Woodrow Wilson Quotes

Some of the greatest and most lasting effects of genuine oratory have gone forth from secluded lecture desks into the hearts of quiet groups of students.
Woodrow Wilson (1856-1924), U.S. president. An Old Master and Other Essays, p. 4, Charles Scribner's Sons (1893).
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He was no specialist except in the relation of things.... He took most of his materials at second hand.... But no matter who mined the gold, the image and superscription are his.
Woodrow Wilson (1856-1924), U.S. president. An Old Master and Other Essays, p. 454, Charles Scribner's Sons (1896). Wilson was writing about Adam Smith. He undoubtedly had himself in mind as well.
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Scholarship cannot do without literature.... It needs literature to float it, to set it current, to authenticate it to all the race, to get it out of closets and into the brains of men who stir abroad.
Woodrow Wilson (1856-1924), U.S. president. An Old Master and Other Political Essays, p. 53, Charles Scribner's Sons (1893).
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The United States must be neutral in fact as well as in name.... We must be impartial in thought as well as in action ... a nation that neither sits in judgment upon others nor is disturbed in her own counsels and which keeps herself fit and free to do what is honest and disinterested and truly serviceable for the peace of the world.
Woodrow Wilson (1856-1924), U.S. president. A statement to the country (August 19, 1914). Wilson was declaring neutrality at the beginning of World War I....
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I want to re-echo my hope that we may all work together for a great peace as distinguished from a mean peace.
Woodrow Wilson (1856-1924), U.S. president. At the Palazzo in Milan, Italy (January 5, 1919).
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Where the great force lies, there must be the sanction of peace.
Woodrow Wilson (1856-1924), U.S. president. At the Peace Conference, May 31, 1919. Despite Wilson's advocacy of self-determination and the right of all nations, he knew realistically that the great powers must be responsible for keeping the peace.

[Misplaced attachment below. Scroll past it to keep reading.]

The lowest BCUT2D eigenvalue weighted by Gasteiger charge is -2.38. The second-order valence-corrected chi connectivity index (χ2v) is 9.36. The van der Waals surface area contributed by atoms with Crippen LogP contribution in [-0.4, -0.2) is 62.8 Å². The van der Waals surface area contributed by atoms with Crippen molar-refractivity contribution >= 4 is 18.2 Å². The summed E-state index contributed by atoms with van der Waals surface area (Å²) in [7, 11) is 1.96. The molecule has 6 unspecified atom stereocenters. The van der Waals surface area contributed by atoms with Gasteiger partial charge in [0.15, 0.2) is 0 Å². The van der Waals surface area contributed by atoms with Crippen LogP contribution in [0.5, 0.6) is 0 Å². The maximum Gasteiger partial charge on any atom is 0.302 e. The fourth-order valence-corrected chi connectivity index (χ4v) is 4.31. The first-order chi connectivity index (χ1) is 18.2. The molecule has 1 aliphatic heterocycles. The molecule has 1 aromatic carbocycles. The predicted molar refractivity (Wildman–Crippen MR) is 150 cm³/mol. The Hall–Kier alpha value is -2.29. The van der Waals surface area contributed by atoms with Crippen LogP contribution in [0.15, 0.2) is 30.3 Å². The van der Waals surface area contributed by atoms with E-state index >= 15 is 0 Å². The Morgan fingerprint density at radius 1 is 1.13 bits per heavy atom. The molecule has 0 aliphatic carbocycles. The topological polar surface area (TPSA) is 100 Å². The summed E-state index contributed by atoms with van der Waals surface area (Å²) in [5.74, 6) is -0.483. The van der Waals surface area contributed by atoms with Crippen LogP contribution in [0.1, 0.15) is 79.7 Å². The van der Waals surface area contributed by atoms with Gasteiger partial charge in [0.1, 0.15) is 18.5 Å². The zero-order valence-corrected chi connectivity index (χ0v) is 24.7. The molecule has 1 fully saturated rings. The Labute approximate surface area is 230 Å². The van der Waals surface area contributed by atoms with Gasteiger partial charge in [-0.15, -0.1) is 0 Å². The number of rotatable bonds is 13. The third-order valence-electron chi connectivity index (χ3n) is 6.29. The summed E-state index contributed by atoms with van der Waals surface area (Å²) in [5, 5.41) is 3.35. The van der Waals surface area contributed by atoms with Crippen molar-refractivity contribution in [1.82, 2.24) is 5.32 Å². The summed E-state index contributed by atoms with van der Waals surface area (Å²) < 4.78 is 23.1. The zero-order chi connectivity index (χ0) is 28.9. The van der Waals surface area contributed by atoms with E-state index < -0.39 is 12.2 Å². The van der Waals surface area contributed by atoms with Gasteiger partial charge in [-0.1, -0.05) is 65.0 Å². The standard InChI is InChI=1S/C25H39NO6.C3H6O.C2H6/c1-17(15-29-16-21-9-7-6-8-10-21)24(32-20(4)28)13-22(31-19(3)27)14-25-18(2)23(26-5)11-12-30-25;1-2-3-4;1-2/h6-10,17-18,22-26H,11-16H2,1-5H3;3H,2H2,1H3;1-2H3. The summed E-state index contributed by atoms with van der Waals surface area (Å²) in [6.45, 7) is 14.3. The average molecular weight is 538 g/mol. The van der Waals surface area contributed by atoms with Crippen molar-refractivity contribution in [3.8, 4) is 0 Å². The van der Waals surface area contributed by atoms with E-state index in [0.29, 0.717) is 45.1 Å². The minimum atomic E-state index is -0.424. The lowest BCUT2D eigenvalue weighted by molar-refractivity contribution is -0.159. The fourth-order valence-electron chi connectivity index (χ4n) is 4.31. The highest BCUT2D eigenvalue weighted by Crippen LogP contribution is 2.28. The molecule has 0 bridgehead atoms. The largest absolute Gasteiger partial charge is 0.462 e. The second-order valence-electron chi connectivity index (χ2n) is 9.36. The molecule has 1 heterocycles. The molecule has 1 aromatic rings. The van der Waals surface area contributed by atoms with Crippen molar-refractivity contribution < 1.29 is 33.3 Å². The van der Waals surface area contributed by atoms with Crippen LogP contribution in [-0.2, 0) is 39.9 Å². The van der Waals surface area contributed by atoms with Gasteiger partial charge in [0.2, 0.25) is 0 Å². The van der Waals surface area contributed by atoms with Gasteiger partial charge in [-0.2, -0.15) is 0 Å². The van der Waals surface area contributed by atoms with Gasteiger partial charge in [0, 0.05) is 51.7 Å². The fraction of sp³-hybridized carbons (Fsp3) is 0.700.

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It is like writing history with lightning and my only regret is that it is all so terribly true.
Woodrow Wilson (1856-1924), U.S. Democrat, president. Attributed in The Image, ch. 4, Daniel J. Boorstin (1962). on seeing D.W. Griffith's monumental epic of the Civil War, The Birth of a Nation, at the White House, Feb. 18, 1915.
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Doctor, the devil is a busy man.
Woodrow Wilson (1856-1924), U.S. president. In the White House, March 19, 1921. August Heckscher, Woodrow Wilson, p. 631. Wilson, at 3 a.m. having summoned his physician to his side, following the final defeat in the Senate of the League of Nations and the Treaty of Versailles.
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Senator Albert B. Fall: "We have been praying for you, Sir." President Wilson: "Which way, Senator?"
Woodrow Wilson (1856-1924), U.S. president. In the White House, December 6, 1919. August Heckscher, Woodrow Wilson, pp. 621-622. Wilson, critically disabled by a stroke, was being visited by an arch-enemy in the Senate, to test his fitness to remain as President. After this exchange the doubts ended.
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Mrs. Susan Hart Neville: "Oh, Mr. President, it is so good of you to call on me. Won't you please walk into the parlor and sit down?" President Wilson: "I haven't time to sit down. Your house is on fire."
Woodrow Wilson (1856-1924), U.S. president. Cary T. Grayson, Woodrow Wilson: an Intimate Memoir, pp. 31-32. Wilson was vacationing in Pass Christian, Mississippi, when, passing in his automobile, he saw flames emerging from a roof. He later wrote Mrs. Neville, "I shall never cease to be gratified that our machine passed so opportunely."
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